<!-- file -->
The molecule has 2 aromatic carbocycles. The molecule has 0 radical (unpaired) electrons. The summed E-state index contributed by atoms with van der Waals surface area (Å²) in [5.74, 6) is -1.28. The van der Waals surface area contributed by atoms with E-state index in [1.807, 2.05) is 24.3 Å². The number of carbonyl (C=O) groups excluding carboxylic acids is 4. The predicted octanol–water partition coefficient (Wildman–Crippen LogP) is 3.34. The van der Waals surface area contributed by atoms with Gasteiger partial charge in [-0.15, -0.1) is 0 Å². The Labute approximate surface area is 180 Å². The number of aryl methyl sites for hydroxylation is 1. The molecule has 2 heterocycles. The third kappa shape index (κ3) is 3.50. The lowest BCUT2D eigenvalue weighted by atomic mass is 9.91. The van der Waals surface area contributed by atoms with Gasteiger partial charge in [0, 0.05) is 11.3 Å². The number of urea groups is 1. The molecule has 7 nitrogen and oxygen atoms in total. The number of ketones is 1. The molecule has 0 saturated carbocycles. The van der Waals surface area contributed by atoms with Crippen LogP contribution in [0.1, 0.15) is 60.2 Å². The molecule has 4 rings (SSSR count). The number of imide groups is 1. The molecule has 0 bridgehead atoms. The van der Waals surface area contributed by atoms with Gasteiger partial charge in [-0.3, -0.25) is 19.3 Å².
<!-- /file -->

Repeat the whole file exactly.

The molecule has 2 aromatic carbocycles. The molecule has 0 radical (unpaired) electrons. The summed E-state index contributed by atoms with van der Waals surface area (Å²) in [5.74, 6) is -1.28. The van der Waals surface area contributed by atoms with E-state index in [1.807, 2.05) is 24.3 Å². The number of carbonyl (C=O) groups excluding carboxylic acids is 4. The predicted octanol–water partition coefficient (Wildman–Crippen LogP) is 3.34. The van der Waals surface area contributed by atoms with Gasteiger partial charge in [-0.15, -0.1) is 0 Å². The Labute approximate surface area is 180 Å². The number of aryl methyl sites for hydroxylation is 1. The molecule has 2 heterocycles. The third kappa shape index (κ3) is 3.50. The lowest BCUT2D eigenvalue weighted by atomic mass is 9.91. The van der Waals surface area contributed by atoms with Gasteiger partial charge in [0, 0.05) is 11.3 Å². The number of urea groups is 1. The molecule has 7 nitrogen and oxygen atoms in total. The number of ketones is 1. The molecule has 0 saturated carbocycles. The van der Waals surface area contributed by atoms with Crippen LogP contribution in [0.1, 0.15) is 60.2 Å². The molecule has 4 rings (SSSR count). The number of imide groups is 1. The molecule has 0 bridgehead atoms. The van der Waals surface area contributed by atoms with Gasteiger partial charge in [-0.3, -0.25) is 19.3 Å².